An edgy wait to see who looks good on the Dáil dancefloor
Published 26/01/2016 | 02:30
Political parties have been so busy talking about who will pair off with who in government that they would put a hormone-fuelled teenage disco to shame. The truth is that the public is not overly concerned by such thoughts. However, for strategists it is very important. It is like setting out the ground rules so they can prepare their line of attack.
Fine Gael have a plan ready. It will suit them perfectly if this election becomes a head-to-head with Sinn Féin. FG know that they will not lose votes to Sinn Féin. If they do lose votes then it is likely to be to Fianna Fáil - perhaps some of the old FF vote that went to FG in 2011.
Fine Gael therefore suggest Fianna Fáil will go into government with the Sinn Féin. They believe that, if Fianna Fáil do hint that they are amenable to a deal, then FG can say that the only way for voters to ensure stability and block the Shinners is to vote Fine Gael. However, if Fianna Fáil run away from the suggestion, then the opposition is neatly divided and FF become completely irrelevant to the debate. Fine Gael can focus on the Sinn Féin bogeyman and Fianna Fáil become little more than another option for Fine Gael when the voting is done. The only risk to their plan is if Fianna Fáil can form some kind of credible opposition.
Sinn Féin would also love a head-to-head with Fine Gael. They too have hinted that Fianna Fáil might join them. Their reasoning is a little more complex. If Fianna Fáil spurn their advances then Adams and co believe - like Fianna Gael - that Fianna Fáil will then be irrelevant. They can continue the pitch to voters that Fianna Fáil and Fine Gael are actually the same, and that the only way to be different is to vote Sinn Féin. Any votes that SF have gained from Fianna Fáil will likely be solidified behind the party if FF starts down the road of attacking republicanism in the same way Fine Gael do.
On the other hand, if Micheál Martin is more open to Sinn Féin then it brings a host of opportunities. Sinn Féin knows that after the sharp rise in support post-2011 they have been become stuck. They are unable to convince centre-ground voters that they can be trusted. They need allies if they are to stop the portrayal of them as the 'bogeyman'. They know that in the early days of the peace process it was Fianna Fáil more than anyone that enabled Sinn Féin to be accepted and brought them into mainstream politics. It could be hoped this will be repeated. With Fianna Fáil at their side, SF could hope that centrist voters would finally look at them without being terrified.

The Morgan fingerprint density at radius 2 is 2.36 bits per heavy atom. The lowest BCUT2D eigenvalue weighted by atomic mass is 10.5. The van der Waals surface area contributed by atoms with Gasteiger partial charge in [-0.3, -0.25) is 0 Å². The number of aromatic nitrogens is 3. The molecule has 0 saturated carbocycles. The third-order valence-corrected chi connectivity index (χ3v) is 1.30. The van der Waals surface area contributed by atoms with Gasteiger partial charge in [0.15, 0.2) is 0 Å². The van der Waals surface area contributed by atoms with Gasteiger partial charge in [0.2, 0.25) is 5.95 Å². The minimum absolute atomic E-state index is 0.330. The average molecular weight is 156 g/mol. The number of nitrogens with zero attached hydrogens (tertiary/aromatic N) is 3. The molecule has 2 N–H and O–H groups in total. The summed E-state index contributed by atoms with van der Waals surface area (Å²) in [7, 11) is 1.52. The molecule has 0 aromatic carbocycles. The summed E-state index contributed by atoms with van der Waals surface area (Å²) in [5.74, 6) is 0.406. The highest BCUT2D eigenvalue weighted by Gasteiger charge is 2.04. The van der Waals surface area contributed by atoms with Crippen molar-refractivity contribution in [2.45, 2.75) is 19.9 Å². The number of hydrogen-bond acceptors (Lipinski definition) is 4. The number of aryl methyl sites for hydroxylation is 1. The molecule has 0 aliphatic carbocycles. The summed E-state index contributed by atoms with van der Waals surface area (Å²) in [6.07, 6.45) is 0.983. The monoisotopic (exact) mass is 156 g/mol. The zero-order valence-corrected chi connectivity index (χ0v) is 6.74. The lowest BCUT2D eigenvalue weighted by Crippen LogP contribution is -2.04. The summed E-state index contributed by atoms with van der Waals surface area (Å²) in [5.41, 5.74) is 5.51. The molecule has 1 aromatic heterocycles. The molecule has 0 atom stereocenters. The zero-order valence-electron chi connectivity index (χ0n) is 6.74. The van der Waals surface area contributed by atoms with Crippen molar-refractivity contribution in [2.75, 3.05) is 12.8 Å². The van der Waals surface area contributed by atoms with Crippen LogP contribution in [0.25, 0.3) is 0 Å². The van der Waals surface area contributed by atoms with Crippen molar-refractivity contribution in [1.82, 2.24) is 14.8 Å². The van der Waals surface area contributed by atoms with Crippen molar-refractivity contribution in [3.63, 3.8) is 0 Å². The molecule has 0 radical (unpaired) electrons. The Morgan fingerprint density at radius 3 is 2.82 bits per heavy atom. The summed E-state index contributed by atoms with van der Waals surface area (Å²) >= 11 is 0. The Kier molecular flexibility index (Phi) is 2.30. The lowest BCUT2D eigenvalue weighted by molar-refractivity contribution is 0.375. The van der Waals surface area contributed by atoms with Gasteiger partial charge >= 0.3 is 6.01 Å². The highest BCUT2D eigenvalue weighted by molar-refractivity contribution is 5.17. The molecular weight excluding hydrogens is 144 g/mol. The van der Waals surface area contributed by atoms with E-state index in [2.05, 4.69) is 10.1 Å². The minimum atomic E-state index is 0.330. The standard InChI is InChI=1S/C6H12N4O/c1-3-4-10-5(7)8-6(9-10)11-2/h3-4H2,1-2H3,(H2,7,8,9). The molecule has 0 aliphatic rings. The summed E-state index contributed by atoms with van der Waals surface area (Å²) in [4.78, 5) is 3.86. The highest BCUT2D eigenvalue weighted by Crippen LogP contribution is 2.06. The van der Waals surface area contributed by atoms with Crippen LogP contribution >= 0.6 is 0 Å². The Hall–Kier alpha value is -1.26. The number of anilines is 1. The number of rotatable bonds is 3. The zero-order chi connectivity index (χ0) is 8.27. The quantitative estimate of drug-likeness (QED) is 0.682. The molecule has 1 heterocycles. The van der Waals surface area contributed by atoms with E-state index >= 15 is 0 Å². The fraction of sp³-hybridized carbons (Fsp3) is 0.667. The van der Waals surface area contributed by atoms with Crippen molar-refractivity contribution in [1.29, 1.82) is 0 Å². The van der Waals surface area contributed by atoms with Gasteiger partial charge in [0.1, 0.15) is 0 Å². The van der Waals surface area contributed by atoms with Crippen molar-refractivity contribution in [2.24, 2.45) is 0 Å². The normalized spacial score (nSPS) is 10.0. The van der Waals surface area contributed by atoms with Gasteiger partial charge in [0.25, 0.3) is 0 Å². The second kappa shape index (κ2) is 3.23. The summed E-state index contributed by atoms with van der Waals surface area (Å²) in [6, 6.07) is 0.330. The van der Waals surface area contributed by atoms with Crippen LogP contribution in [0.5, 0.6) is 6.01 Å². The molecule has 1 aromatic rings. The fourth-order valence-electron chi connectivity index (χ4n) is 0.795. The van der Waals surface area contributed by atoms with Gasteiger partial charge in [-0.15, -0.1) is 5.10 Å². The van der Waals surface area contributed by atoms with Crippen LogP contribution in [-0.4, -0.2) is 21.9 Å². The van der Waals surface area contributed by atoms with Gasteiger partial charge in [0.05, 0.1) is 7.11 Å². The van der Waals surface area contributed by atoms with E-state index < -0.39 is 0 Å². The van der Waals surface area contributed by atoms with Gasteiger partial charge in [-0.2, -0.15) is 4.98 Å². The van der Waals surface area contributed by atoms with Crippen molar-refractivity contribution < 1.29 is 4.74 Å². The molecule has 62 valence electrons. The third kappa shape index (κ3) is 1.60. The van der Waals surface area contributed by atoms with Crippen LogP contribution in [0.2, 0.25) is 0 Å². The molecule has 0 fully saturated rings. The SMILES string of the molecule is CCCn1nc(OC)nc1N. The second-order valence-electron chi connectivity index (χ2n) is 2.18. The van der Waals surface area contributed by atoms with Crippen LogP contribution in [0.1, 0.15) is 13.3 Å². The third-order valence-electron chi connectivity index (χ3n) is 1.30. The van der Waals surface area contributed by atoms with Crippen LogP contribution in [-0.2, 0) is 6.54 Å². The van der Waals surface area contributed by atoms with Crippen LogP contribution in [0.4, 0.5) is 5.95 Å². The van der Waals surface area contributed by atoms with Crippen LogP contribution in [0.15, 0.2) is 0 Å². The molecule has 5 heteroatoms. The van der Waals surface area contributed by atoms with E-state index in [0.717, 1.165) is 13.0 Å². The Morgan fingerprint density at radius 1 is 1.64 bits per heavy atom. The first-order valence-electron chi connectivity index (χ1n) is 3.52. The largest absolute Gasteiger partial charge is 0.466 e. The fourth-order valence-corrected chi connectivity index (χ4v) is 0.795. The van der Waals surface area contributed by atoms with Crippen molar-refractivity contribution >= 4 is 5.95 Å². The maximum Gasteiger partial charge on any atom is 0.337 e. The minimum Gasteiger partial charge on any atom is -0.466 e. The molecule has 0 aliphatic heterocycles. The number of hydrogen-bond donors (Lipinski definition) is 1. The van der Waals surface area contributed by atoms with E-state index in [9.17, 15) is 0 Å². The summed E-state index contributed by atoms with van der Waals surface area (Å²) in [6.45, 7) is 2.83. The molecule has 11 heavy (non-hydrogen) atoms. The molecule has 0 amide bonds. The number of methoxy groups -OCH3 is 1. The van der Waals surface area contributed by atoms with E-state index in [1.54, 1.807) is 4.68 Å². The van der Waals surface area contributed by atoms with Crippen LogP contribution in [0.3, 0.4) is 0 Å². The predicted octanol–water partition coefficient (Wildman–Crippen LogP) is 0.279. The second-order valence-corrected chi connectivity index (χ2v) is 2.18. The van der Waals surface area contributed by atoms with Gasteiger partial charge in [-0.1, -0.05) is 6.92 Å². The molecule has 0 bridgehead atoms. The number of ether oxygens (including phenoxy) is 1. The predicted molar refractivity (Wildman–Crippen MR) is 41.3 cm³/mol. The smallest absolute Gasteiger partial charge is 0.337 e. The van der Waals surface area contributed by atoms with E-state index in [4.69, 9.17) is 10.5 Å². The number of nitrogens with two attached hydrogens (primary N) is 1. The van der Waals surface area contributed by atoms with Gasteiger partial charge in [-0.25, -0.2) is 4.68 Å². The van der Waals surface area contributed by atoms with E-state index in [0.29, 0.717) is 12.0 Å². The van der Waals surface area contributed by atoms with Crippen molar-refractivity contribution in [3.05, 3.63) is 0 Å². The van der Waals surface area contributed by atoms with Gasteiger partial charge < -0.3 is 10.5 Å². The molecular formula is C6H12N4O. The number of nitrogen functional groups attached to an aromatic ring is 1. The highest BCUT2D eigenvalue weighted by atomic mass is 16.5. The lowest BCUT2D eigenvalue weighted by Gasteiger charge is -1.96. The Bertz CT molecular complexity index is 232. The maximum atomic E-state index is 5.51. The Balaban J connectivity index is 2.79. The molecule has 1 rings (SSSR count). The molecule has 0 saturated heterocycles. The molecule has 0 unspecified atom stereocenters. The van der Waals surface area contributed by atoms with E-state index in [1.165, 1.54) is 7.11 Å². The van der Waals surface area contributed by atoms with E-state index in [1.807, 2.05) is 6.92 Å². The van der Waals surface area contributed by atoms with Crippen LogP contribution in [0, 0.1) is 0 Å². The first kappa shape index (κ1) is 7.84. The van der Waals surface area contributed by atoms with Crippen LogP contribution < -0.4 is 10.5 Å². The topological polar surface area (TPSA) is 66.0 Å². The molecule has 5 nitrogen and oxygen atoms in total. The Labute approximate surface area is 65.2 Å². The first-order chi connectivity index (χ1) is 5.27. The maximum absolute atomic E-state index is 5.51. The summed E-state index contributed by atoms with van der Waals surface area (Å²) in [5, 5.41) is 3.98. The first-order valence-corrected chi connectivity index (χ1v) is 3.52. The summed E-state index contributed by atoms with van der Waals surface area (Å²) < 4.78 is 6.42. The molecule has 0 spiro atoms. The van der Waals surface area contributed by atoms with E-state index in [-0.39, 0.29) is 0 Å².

Fianna Fáil are not used to all this attention. Traditionally they are the party everyone is against. However, they will now be tested to see if they have learned from observing other parties in the past. Fianna Fáil know that coalition with Fine Gael would give only a short-term boost for long-term doom. Both parties need only look at those who shout loudest for it to happen - they are people who either support other parties or dislike both FF and FG intensely. They can't close the door without being hypocrites, but they know there is no future in it. Fianna Fáil need to win back votes from Fine Gael and even a few from Labour. Attacking Sinn Féin will not get back voters lost to them.
So Fianna Fáil will show Fine Gael to be the enemy. They will ensure they are not irrelevant by continually goading FG into commenting on what FF says. They will try reminding the centre ground that FG are the enemy. They will not agree that they have a deal with Sinn Féin, and will say enough to point out the SF failings without closing the door. Fianna Fáil know that if people see them as a genuine alternative then they have a chance, and SF might not be a bad helper in that scenario. Crucially, Fianna Fáil know the difficulty in being a broad church and trying to keep people happy.
They know Sinn Féin need the centre to advance, but they will believe that when the time comes SF will lose some of its left-wing and hard-line support. This support still believes Sinn Féin to be revolutionary and will likely be disappointed as the party tries to advance politically. Such rows and frictions may in time cause some of the centre/left SF support to drift back to a 'friendly' Fianna Fáil if they can stay ahead in the polls.
All of these strategies have several possible outcomes. All of the strategists believe they will outwit their opponents and can control that outcome.
Meanwhile, Labour are still dazed, sitting just off the dancefloor knowing the painful truth: that the other players think they are anybody's when the time comes. Renua and the Social Democrats are still only getting to the club, hanging up their coats and straightening out their clothes in the hope they might be noticed.
The Independents stand in a dark corner, observing the others and ready to step from the shadows when they see who is looking loneliest as the music starts.
Johnny Fallon is a consultant in public affairs